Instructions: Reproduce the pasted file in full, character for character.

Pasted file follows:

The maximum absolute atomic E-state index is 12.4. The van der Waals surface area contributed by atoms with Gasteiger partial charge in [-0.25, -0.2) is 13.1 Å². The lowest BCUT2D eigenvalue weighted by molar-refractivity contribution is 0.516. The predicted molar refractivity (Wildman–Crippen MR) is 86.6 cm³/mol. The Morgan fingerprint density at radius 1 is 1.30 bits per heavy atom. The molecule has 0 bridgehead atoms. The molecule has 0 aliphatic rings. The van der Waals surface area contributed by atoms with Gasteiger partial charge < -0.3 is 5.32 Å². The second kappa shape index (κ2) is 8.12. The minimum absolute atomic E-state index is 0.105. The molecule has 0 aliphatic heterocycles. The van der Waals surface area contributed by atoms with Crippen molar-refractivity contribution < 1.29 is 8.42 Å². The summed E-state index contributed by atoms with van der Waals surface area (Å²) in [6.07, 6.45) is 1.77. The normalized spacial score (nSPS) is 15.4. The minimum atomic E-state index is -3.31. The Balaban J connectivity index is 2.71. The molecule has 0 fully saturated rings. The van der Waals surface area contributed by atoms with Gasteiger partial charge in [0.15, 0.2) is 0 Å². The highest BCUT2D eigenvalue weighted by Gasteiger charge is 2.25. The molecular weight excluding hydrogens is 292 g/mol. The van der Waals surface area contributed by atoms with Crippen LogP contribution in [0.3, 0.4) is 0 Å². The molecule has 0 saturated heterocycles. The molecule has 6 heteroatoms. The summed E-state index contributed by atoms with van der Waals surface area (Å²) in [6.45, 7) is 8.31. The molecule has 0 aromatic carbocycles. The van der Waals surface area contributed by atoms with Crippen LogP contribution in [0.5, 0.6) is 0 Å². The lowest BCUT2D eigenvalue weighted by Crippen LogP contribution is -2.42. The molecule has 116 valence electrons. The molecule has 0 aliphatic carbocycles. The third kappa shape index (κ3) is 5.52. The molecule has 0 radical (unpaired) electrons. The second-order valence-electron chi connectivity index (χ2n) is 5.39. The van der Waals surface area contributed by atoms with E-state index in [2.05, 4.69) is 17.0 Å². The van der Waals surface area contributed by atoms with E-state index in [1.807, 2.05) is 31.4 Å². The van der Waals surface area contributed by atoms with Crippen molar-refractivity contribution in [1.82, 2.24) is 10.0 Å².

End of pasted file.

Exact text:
The maximum absolute atomic E-state index is 12.4. The van der Waals surface area contributed by atoms with Gasteiger partial charge in [-0.25, -0.2) is 13.1 Å². The lowest BCUT2D eigenvalue weighted by molar-refractivity contribution is 0.516. The predicted molar refractivity (Wildman–Crippen MR) is 86.6 cm³/mol. The Morgan fingerprint density at radius 1 is 1.30 bits per heavy atom. The molecule has 0 bridgehead atoms. The molecule has 0 aliphatic rings. The van der Waals surface area contributed by atoms with Gasteiger partial charge < -0.3 is 5.32 Å². The second kappa shape index (κ2) is 8.12. The minimum absolute atomic E-state index is 0.105. The molecule has 0 aliphatic heterocycles. The van der Waals surface area contributed by atoms with Crippen molar-refractivity contribution < 1.29 is 8.42 Å². The summed E-state index contributed by atoms with van der Waals surface area (Å²) in [6.07, 6.45) is 1.77. The normalized spacial score (nSPS) is 15.4. The minimum atomic E-state index is -3.31. The Balaban J connectivity index is 2.71. The molecule has 0 fully saturated rings. The van der Waals surface area contributed by atoms with Gasteiger partial charge in [0.15, 0.2) is 0 Å². The highest BCUT2D eigenvalue weighted by Gasteiger charge is 2.25. The molecular weight excluding hydrogens is 292 g/mol. The van der Waals surface area contributed by atoms with Crippen LogP contribution in [0.3, 0.4) is 0 Å². The molecule has 0 saturated heterocycles. The molecule has 6 heteroatoms. The summed E-state index contributed by atoms with van der Waals surface area (Å²) in [6.45, 7) is 8.31. The molecule has 0 aromatic carbocycles. The van der Waals surface area contributed by atoms with Crippen LogP contribution in [0.5, 0.6) is 0 Å². The lowest BCUT2D eigenvalue weighted by Crippen LogP contribution is -2.42. The molecule has 116 valence electrons. The molecule has 0 aliphatic carbocycles. The third kappa shape index (κ3) is 5.52. The molecule has 0 radical (unpaired) electrons. The second-order valence-electron chi connectivity index (χ2n) is 5.39. The van der Waals surface area contributed by atoms with E-state index in [2.05, 4.69) is 17.0 Å². The van der Waals surface area contributed by atoms with E-state index in [1.807, 2.05) is 31.4 Å². The van der Waals surface area contributed by atoms with Crippen molar-refractivity contribution in [1.82, 2.24) is 10.0 Å².